What Day Is It? Whoop Whoop!

Colorado Rocky Mountain Bighorn Sheep in the Wild.

I’ve been pushing hard going through my photo catalogs, mining stock photos.

Today, I’ve crested the hill, the personal goal of having 3,000 stock photos before the end of the year.

Today is Wednesday.

Hump Day!

This is my 3,000th stock photograph and I’ve cleared the hump. The rest of the year is a piece of cake.

Somebody out there will eventually be looking for a nice photo of a bighorn ram and will drop some change into my coffee can for this shot. Someone else will do it too. Eventually, it may make me ten, twenty dollars, who knows, maybe more.

That’s a twenty dollars that didn’t exist yesterday. All I had to do was upload it.

Whoop Whoop!

It’s Hump Day!

Daydreaming of Hawaii

The dead of Winter here in Denver, I’ve been sitting in the office working on travel photographs.

I’ve been to the Hawaiian Islands several times over the years. I’ve photographed a wedding on Waikiki Beach, I’ve flown over the islands in a helicopter, I’ve been on whale watching boats. I still can’t get enough of Hawaii.

Here are a few photos from my years of Hawaiian travel.

Hope you enjoy the day-dream as much as I do.

Waikiki Beach, Diamond Head and a Rainbow. Oahu.
Lava Fields With a Distant Ocean and Clear Blue Sky. Kauai, Hawaii
Beautiful Pacific Ocean sandy beach with footprints.
Waimea Canyon, on the West Side of Kauai – The Grand Canyon of the Pacific.”
Island of Kauai, Spouting Horn State Park

Waves splashing against lava rock along the Hawaiian shore.
The Hawaiian Islands are the most remote islands in the world. The beauty of the Hawaiian Islands is unrivaled.
Kauai, Hawaii. The Beautiful Na Pali Coast
Dramatic Scenic Hawaii Landscapes. The Napali Coast of Kauai
Kilauea Point on the Island of Kauai. Kilauea Point National Wildlife Refuge
Beautiful Tropical Scenes from the Hawaiian Islands
Beautiful Tropical Scenes from the Hawaiian Islands

Synchronicity

I’ve been debating purchasing another tripod for my night photography equatorial drive.

I have several tripods, most of which are quite suitable for the type of work I normally do, however, the night photography rig can be quite heavy and while my best tripod will handle 26 lbs of overall weight, I’m pushing it to the very limit.  Honestly, I’d prefer to have something that could hold 40 or more lbs of equipment. The answer to that is of course, spend money.

The problem with the “spend money” approach is that I’m a penny pincer. Spending money on something is always my last option, so I’ve been waiting and thinking and deliberating and waiting…

Last week we had a nice snow storm come through Denver. Every time we get a nice snow, I break out the snow blower and clean off the sidewalk in the cul-de-sac, my driveway and the driveway of the lady who lives next door.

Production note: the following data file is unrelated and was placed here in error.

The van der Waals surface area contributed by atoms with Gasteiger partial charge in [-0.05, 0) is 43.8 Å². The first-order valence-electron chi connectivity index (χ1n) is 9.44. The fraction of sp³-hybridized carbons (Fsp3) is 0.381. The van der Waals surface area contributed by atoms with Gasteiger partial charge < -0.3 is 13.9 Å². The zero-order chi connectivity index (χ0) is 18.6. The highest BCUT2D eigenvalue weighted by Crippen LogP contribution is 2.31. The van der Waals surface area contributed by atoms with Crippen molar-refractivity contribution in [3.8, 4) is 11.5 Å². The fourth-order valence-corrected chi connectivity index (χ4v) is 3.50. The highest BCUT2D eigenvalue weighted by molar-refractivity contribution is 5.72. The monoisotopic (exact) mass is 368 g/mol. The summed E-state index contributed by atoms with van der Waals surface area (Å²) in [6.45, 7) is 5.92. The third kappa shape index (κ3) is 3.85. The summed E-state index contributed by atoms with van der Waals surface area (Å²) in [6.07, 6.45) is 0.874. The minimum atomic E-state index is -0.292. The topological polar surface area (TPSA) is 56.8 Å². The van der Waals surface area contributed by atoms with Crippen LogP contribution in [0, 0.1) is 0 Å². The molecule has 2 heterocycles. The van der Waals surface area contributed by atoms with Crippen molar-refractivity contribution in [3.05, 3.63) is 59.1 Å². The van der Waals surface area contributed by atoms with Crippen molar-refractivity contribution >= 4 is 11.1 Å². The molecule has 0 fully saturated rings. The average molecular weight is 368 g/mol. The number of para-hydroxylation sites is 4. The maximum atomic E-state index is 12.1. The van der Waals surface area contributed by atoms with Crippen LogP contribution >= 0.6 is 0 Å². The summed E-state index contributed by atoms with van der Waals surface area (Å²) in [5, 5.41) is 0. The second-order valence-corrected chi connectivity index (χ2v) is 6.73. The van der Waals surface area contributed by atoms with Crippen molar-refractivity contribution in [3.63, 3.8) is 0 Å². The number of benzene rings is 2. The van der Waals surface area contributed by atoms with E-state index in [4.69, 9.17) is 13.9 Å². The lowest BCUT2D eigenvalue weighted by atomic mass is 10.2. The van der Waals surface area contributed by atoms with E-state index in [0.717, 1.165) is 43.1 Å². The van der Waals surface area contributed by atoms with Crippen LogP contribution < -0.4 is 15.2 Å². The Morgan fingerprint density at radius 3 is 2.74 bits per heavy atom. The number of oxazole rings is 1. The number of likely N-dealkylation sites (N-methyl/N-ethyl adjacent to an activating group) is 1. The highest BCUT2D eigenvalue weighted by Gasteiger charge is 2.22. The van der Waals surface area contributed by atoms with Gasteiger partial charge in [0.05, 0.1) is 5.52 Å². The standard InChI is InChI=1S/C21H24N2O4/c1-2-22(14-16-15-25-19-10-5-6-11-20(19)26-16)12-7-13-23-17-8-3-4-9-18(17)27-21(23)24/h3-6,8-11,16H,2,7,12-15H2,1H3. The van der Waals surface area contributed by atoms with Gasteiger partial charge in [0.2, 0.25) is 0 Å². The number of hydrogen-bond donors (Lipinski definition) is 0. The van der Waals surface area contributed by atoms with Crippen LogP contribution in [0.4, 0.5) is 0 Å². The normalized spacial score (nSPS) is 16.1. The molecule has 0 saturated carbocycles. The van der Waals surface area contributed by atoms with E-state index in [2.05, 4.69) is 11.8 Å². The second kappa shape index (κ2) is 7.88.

My next door neighbor Judy (not her real name) is a retired school teacher from my same home town of Louisville, Kentucky. Neither of us have lived in Louisville for many many years, but we always had something in common. I figure it’s good Karma to help keep her driveway clear of snow and I would certainly hate to see her fall on the ice and hurt herself. I’ve been doing this for years, no questions asked, without a thought.

The other day, someone rings the doorbell, which my wife answers. Moments later I get a text from my wife to come downstairs to the front porch, which I do. Standing there with my wife is my neighbor Judy with a box of Russel Stover Pecan Delights chocolate candy and an aluminum tripod in hand. She wanted to thank me for keeping her driveway cleared of snow and was offering me this tripod, which belonged to her father many years ago. She’s been hanging on to it since he passed away.

So, I’m looking at the tripod and realizing that this isn’t some junky piece of outdated equipment. It’s actually a very well built, professional grade aluminum tripod and it appears to be totally intact and very sturdy. I thank her for the candy and the tripod, realizing the synchronicity of the moment. Her father’s tripod, which has to date back to the 60’s & 70’s, was used by a photographer in Louisville, where I grew up, at the same time I was growing up.

How cool. I thanked her very much and retreated to my office where I ripped into the candy and immediately began an internet search for this tripod.

The tripod is a Tiltall Model #4602.

They are still available and not very expensive, but the original version (this model) was made years ago and designed for professional medium format photography. Upon further research, it turns out this particular tripod has a 44 lb load capacity.

Bingo.

Behold, the synchronicity of doing a good deed for a neighbor who grew up in the same place I did, some 1,200 miles away and 40 years later.

I now have a good, solid tripod for my astro-photography rig and I didn’t have to spend a penny on it.

 

Sandhill Cranes in Monte Vista

Sandhill Cranes in Monte Vista, Colorado
Mass Liftoff of a Flock of Sandhill Cranes Near Monte Vista, Colorado.

There are three major areas within shouting distance of Denver for photographing Sandhill Cranes.

Kearney, Nebraska, Bosque del Apache, New Mexico and Monte Vista, Colorado.